World War I Letters of Forrest W. Bassett: February 26-March 4, 1918
In honor of the centennial of World War I, we’re going to follow the experiences of one American soldier: nineteen-year-old Forrest W. Bassett, whose letters are held in Spencer’s Kansas Collection. Each Monday we’ll post a new entry, which will feature selected letters from Forrest to thirteen-year-old Ava Marie Shaw from that following week, one hundred years after he wrote them.
Forrest W. Bassett was born in Beloit, Wisconsin, on December 21, 1897 to Daniel F. and Ida V. Bassett. On July 20, 1917 he was sworn into military service at Jefferson Barracks near St. Louis, Missouri. Soon after, he was transferred to Fort Leavenworth, Kansas, for training as a radio operator in Company A of the U. S. Signal Corps’ 6th Field Battalion.
Ava Marie Shaw was born in Chicago, Illinois, on October 12, 1903 to Robert and Esther Shaw. Both of Marie’s parents – and her three older siblings – were born in Wisconsin. By 1910 the family was living in Woodstock, Illinois, northwest of Chicago. By 1917 they were in Beloit.
Frequently mentioned in the letters are Forrest’s older half-sister Blanche Treadway (born 1883), who had married Arthur Poquette in 1904, and Marie’s older sister Ethel (born 1896).
Highlights from this week’s letter include Forrest receiving a fruitcake and singing book from Marie, clearing the air about their relationship, and advising Marie against purchasing a rifle.
Click images to enlarge.
Sunday March 3, ’18.
The fruit cake came this morning with your letter. Gee, but it sure tasted good although it was a little fresh to cut. Sheridan, the one who took Stock’s place, got the first piece and he said “Gosh, Bassett’s cakes are getting better and better.” I am not kidding you either for “them’s my sentiments,” too. So you see Blanche is going to have to go some to beat your cooking, according to the impartial verdict of those that help eat “Bassett’s cakes.” I will send you further instructions by radio.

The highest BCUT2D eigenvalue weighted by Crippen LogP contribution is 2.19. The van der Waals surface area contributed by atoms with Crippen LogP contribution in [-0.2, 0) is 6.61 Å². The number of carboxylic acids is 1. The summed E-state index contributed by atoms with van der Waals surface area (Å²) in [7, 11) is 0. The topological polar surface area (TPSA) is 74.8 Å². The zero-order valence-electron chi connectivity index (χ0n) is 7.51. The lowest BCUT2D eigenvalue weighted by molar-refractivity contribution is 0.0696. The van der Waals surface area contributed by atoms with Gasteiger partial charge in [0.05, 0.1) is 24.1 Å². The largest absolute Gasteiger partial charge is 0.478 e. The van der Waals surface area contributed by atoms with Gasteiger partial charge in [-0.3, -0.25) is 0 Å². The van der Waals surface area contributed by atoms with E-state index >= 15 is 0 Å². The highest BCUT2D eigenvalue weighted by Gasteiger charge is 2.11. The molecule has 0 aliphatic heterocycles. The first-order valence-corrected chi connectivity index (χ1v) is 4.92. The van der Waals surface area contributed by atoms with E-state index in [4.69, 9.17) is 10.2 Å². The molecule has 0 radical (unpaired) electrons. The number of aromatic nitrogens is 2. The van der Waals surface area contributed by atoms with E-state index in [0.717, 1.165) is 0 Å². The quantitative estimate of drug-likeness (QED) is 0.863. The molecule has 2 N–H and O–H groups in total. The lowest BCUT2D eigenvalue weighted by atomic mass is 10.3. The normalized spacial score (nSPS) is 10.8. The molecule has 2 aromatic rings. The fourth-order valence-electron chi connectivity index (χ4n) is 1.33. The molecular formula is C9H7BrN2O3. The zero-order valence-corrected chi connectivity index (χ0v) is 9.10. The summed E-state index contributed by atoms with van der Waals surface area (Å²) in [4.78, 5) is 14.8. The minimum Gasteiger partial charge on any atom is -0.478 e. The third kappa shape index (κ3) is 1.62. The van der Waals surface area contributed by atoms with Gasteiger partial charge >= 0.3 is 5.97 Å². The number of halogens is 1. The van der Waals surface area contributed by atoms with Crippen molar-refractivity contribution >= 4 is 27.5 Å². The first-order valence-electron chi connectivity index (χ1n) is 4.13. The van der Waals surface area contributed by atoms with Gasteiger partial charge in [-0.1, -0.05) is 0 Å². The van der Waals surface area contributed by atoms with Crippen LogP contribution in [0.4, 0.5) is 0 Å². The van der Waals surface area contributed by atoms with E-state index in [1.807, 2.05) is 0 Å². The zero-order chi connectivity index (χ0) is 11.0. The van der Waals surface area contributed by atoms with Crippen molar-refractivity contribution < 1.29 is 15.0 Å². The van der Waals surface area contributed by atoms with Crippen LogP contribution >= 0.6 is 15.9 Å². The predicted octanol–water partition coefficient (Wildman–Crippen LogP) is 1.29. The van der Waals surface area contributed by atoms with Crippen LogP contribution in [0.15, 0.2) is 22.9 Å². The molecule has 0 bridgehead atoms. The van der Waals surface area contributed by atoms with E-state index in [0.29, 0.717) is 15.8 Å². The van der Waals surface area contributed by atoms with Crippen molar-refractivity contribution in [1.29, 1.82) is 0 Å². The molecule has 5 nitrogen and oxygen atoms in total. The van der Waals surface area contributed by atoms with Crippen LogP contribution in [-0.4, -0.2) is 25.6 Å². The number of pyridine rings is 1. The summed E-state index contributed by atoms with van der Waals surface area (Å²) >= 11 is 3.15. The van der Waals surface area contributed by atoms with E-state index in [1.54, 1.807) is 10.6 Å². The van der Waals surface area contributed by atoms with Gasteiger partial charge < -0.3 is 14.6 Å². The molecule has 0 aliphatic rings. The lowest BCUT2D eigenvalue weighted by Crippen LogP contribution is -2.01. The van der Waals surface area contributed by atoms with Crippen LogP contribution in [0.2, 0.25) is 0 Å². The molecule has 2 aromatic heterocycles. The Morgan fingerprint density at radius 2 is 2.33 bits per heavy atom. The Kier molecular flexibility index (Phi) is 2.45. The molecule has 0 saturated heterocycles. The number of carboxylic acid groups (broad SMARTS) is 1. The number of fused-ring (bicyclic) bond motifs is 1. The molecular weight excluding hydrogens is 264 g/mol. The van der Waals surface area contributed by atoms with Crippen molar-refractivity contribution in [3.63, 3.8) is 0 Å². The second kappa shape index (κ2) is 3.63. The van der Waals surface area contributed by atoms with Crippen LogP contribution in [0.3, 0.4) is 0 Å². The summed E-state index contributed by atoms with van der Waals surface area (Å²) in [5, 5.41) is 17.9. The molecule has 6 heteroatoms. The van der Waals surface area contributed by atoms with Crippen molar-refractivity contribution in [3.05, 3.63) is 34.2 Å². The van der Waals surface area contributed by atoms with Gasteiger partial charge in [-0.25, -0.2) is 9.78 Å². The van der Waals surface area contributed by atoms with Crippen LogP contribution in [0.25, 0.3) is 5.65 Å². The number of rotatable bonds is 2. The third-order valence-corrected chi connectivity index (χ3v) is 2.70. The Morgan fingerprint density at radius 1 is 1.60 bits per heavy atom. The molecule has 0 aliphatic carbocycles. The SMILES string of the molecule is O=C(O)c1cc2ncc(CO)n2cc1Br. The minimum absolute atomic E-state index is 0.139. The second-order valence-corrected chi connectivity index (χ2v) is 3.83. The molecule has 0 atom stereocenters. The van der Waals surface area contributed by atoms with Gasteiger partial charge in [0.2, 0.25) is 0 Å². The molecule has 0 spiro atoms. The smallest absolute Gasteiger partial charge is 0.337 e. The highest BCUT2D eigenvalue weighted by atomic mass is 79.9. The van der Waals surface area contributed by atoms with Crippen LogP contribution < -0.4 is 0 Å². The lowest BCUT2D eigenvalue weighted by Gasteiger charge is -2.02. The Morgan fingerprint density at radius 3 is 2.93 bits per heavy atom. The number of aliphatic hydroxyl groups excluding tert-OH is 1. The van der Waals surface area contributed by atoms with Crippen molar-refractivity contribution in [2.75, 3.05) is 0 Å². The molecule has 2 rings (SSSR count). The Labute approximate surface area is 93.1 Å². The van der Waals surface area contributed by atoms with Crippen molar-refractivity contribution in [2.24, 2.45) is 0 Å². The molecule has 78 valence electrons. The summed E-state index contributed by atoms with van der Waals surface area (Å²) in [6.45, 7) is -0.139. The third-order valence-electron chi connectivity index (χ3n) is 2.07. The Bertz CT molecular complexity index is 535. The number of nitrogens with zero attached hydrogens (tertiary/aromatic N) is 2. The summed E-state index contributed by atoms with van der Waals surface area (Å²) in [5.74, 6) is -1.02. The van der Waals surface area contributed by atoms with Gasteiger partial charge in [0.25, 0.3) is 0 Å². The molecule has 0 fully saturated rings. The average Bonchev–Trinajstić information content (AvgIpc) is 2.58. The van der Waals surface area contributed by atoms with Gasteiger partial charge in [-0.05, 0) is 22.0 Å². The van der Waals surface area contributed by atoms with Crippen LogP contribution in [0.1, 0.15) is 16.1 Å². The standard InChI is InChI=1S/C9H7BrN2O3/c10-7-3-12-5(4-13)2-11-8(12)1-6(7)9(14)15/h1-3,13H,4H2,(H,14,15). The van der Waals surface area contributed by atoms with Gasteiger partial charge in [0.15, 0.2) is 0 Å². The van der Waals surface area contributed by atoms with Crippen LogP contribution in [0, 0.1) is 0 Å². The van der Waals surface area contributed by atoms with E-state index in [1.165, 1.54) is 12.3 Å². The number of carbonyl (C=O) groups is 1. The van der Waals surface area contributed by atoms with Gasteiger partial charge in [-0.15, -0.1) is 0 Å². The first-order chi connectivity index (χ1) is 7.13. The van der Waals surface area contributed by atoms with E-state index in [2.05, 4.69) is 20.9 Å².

I got the book O.K. and while I don’t sing and don’t care much about singing I am going to keep it for the fellows at the “Y” to use. Marie you are doing everything for me that I can think of and I will always remember what I owe you too. The way in which you answered the questions about Rockford made me feel a great deal better – for I have often thought of it. Don’t think for a minute that you have ever offended me in the slightest way.
I do think it was wrong for me to kiss you when we said goodbye Thanksgiving – for your sake – because you know I can’t always call you my little girl. Things like that make me love you all the more Marie, but I must think ahead a few years. If you don’t understand me perfectly please say so.
I am mighty glad that you have broken that habit and to say I am more proud of you hardly tells it all. I will send the hair in a few weeks.
I wouldn’t advise you to even think of getting a rifle at all. My rifle cost me $16.00. The marble tang peep sight cost $3.00 extra. And an extra snap-shooters disc for this sight cost 50ȼ more so by the time I was all set for action, the gun cost about $20.00. Of course fairly good guns can be bought much cheaper but I wouldn’t even think of getting one at any price. Forget it. As for care, the small .22 cal. bore requires more careful cleaning than any other rifle.
One of our men was just recently discharged because of nervousness. He just left for his home in Baltimore, Maryland, last week.
Well I will send that radiogram later. F.
Please excuse this awful attempt at writing[.] Will surely do better next time.
Public Services Student Assistant